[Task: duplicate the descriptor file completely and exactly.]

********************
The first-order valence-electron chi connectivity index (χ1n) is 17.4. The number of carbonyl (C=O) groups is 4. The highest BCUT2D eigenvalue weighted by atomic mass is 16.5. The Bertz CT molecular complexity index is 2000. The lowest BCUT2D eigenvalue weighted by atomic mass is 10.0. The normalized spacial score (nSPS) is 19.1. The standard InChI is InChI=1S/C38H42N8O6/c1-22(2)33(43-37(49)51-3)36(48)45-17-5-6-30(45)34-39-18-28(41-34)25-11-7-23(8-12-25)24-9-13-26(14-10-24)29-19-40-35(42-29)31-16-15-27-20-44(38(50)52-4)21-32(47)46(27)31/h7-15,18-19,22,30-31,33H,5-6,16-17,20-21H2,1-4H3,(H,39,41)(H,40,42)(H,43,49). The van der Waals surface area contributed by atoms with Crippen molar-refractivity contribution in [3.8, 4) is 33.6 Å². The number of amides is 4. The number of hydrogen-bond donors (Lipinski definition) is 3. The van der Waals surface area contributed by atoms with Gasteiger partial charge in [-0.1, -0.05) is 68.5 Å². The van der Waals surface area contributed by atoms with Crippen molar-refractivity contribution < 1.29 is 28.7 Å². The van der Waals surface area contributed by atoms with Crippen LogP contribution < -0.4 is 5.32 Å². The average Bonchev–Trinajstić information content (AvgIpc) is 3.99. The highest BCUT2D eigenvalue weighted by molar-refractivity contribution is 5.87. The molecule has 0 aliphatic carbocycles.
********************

The first-order valence-electron chi connectivity index (χ1n) is 17.4. The number of carbonyl (C=O) groups is 4. The highest BCUT2D eigenvalue weighted by atomic mass is 16.5. The Bertz CT molecular complexity index is 2000. The lowest BCUT2D eigenvalue weighted by atomic mass is 10.0. The normalized spacial score (nSPS) is 19.1. The standard InChI is InChI=1S/C38H42N8O6/c1-22(2)33(43-37(49)51-3)36(48)45-17-5-6-30(45)34-39-18-28(41-34)25-11-7-23(8-12-25)24-9-13-26(14-10-24)29-19-40-35(42-29)31-16-15-27-20-44(38(50)52-4)21-32(47)46(27)31/h7-15,18-19,22,30-31,33H,5-6,16-17,20-21H2,1-4H3,(H,39,41)(H,40,42)(H,43,49). The van der Waals surface area contributed by atoms with Crippen molar-refractivity contribution in [3.8, 4) is 33.6 Å². The number of amides is 4. The number of hydrogen-bond donors (Lipinski definition) is 3. The van der Waals surface area contributed by atoms with Gasteiger partial charge in [-0.1, -0.05) is 68.5 Å². The van der Waals surface area contributed by atoms with Crippen molar-refractivity contribution < 1.29 is 28.7 Å². The van der Waals surface area contributed by atoms with Crippen LogP contribution < -0.4 is 5.32 Å². The average Bonchev–Trinajstić information content (AvgIpc) is 3.99. The highest BCUT2D eigenvalue weighted by molar-refractivity contribution is 5.87. The molecule has 0 aliphatic carbocycles.